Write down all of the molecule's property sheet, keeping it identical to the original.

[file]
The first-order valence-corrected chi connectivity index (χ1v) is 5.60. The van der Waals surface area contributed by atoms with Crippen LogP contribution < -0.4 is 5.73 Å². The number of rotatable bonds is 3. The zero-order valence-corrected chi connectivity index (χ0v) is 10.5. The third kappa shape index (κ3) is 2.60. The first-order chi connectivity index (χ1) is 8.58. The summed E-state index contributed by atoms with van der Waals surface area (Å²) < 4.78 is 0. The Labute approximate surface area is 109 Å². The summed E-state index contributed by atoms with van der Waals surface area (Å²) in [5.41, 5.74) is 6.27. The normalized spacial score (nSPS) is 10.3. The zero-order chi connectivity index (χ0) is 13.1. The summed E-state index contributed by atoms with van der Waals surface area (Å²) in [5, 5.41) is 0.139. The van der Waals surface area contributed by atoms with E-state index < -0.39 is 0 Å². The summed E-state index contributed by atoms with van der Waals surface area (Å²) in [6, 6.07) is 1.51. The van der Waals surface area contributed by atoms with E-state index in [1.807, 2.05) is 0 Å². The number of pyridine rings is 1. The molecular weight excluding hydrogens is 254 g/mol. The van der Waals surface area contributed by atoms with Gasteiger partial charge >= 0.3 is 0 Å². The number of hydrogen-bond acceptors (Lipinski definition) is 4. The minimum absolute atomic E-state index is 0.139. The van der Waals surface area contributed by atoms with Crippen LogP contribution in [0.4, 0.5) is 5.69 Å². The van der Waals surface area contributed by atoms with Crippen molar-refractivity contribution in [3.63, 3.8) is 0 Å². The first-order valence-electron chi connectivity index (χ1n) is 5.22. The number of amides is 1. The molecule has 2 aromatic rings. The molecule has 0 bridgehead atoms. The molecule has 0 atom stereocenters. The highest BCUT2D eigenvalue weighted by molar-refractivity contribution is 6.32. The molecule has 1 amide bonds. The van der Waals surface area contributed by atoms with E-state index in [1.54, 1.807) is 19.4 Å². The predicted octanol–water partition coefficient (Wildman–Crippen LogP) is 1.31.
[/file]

The first-order valence-corrected chi connectivity index (χ1v) is 5.60. The van der Waals surface area contributed by atoms with Crippen LogP contribution < -0.4 is 5.73 Å². The number of rotatable bonds is 3. The zero-order valence-corrected chi connectivity index (χ0v) is 10.5. The third kappa shape index (κ3) is 2.60. The first-order chi connectivity index (χ1) is 8.58. The summed E-state index contributed by atoms with van der Waals surface area (Å²) < 4.78 is 0. The Labute approximate surface area is 109 Å². The summed E-state index contributed by atoms with van der Waals surface area (Å²) in [5.41, 5.74) is 6.27. The normalized spacial score (nSPS) is 10.3. The zero-order chi connectivity index (χ0) is 13.1. The summed E-state index contributed by atoms with van der Waals surface area (Å²) in [5, 5.41) is 0.139. The van der Waals surface area contributed by atoms with E-state index < -0.39 is 0 Å². The summed E-state index contributed by atoms with van der Waals surface area (Å²) in [6, 6.07) is 1.51. The van der Waals surface area contributed by atoms with E-state index in [1.807, 2.05) is 0 Å². The number of pyridine rings is 1. The molecular weight excluding hydrogens is 254 g/mol. The van der Waals surface area contributed by atoms with Gasteiger partial charge >= 0.3 is 0 Å². The number of hydrogen-bond acceptors (Lipinski definition) is 4. The minimum absolute atomic E-state index is 0.139. The van der Waals surface area contributed by atoms with Crippen LogP contribution in [0.4, 0.5) is 5.69 Å². The van der Waals surface area contributed by atoms with Crippen molar-refractivity contribution in [3.63, 3.8) is 0 Å². The first-order valence-electron chi connectivity index (χ1n) is 5.22. The number of amides is 1. The molecule has 2 aromatic rings. The molecule has 0 bridgehead atoms. The molecule has 0 atom stereocenters. The highest BCUT2D eigenvalue weighted by molar-refractivity contribution is 6.32. The molecule has 1 amide bonds. The van der Waals surface area contributed by atoms with E-state index in [1.54, 1.807) is 19.4 Å². The predicted octanol–water partition coefficient (Wildman–Crippen LogP) is 1.31.